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Plain View / Open Fields Case Study

Identify the elements of the plain view doctrine present in the scenario that could potentially justify the admission of evidence and address any issues raised by the doctrine. Then, determine if the open fields doctrine is applicable to the fact pattern. Support your conclusions with specific examples.

?Reference one court case to support your findings.

During a routine patrol of Mill Ave, officers Trent Nelson and Lance Mahoney witnessed a man running down the west side of the street swinging a purse in his right hand. A woman in her mid-thirties was running and yelling at this man to stop and give her back the purse. Both officers gave chase.
The pursuit led them through a nearby neighborhood, where fenced houses lined the streets.
During this pursuit, the suspect turned a corner and ran down a public alley used for trash collection between the houses. While running, the suspect dropped the purse, which tumbled to the ground and spilled most of its contents. The officers continued after him, but lost the suspect as he turned from the alley to another street.
While the officers walked back to the dropped purse, Officer Nelson heard screaming from within a brick-walled backyard. The officer walked over to the wall and was able to see into the yard, without standing on his toes, where he witnessed two thirteen year old boys in a fistfight. Their clothes were ripped, their eyes were swollen, and their faces were bloody with scratches. Officer Nelson ran to the unlocked gate and entered the backyard, where he broke up the fight and separated the boys.
Officer Nelson noticed several baggies resting on a patio table, just outside the patio door a few yards away. The officer called for the boys' parents, walking toward the patio's screen door.
The officer could see a white, powdery substance in the baggies as he moved past the table toward the door. A woman, dressed in a nightgown, exited the house and immediately began explaining the baggies on the table. Nelson arrested the woman for drug possession.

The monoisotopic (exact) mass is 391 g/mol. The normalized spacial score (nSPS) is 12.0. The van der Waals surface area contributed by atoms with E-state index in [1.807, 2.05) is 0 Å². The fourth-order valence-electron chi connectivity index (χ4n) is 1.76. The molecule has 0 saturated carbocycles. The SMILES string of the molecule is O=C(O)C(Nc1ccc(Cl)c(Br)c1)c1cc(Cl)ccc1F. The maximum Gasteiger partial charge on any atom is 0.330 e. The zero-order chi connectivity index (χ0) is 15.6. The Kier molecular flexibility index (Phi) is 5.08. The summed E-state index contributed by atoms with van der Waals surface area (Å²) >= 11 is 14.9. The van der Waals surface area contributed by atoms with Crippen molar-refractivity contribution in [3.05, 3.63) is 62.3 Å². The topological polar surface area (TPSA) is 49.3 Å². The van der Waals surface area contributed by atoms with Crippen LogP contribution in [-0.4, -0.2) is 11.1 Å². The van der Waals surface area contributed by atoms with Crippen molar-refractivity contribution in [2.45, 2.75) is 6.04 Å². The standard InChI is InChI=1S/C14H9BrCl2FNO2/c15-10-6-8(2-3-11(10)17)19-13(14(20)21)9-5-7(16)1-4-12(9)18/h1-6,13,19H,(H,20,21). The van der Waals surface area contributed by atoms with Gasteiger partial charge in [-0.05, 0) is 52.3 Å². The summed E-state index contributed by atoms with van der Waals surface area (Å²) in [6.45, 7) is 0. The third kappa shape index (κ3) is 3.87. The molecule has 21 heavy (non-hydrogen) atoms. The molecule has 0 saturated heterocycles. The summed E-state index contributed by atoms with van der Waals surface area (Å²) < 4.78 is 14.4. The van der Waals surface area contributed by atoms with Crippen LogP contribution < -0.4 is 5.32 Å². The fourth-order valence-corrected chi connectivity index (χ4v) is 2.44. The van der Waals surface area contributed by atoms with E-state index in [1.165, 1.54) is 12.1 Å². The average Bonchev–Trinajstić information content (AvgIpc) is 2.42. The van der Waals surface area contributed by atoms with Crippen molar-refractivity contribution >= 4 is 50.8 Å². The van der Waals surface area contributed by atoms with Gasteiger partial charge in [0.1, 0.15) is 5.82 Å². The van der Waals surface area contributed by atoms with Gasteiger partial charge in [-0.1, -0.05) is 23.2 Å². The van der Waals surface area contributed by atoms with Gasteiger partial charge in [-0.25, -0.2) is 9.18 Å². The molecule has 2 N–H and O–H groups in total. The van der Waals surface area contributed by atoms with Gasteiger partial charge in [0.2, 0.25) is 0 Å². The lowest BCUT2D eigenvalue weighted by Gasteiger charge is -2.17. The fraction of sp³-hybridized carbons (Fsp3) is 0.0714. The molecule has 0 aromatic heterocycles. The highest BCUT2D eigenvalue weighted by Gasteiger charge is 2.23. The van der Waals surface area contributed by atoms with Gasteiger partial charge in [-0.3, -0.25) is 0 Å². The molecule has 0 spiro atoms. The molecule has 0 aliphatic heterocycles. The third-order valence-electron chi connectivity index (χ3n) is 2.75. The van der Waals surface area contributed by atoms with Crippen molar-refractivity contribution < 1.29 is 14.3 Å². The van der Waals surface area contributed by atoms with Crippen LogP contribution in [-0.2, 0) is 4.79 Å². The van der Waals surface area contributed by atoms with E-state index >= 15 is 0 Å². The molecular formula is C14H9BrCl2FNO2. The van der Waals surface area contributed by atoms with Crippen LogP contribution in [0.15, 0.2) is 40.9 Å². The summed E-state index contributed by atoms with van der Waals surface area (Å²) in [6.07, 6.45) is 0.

Once the backyard scene was secure, Officer Mahoney continued to the location of the dropped purse. As he retrieved the stolen purse, the officer recognized marijuana cigarettes among its spilled contents, including a checkbook, a compact, a lighter, and a tube of lipstick. Mahoney seized the items as evidence and arrested the purse's owner.

Solution Preview

The Fourth Amendment to the US Constitution provides that persons are free in their persons from unreasonable searches and seizures. A search is defined as a governmental intrusion into an area where a person has a reasonable and justifiable expectation of privacy. A seizure is defined as the exercise of governmental control over a person or thing What is reasonable under the Fourth Amendment depends on the circumstances. For example, certain searches and seizures are considered reasonable only if the government first obtained a warrant authorizing the action, while other searches and seizures are reasonable without a warrant.

There are at least six exceptions to the warrant requirement, i.e. where a warrantless search is reasonable and therefore valid under the Fourth Amendment. One of those is the plain view doctrine. Under the plain view doctrine, the police may make a warrantless seizure when they are (1) legitimately on the premises where they did the viewing; (2) discover evidence, fruits, or instrumentalities of crime, or contraband; (3) see such evidence in plain view; and (4) have probable cause to believe that the item is evidence, contraband, or an instrumentality of a crime. These requirements are set out in Arizona v. Hicks, 480 U.S. 321 (1987).

As applied to this scenario, the state will be able to successfully argue that the plain ...

Solution Summary

Identify the elements of the plain view doctrine present in the scenario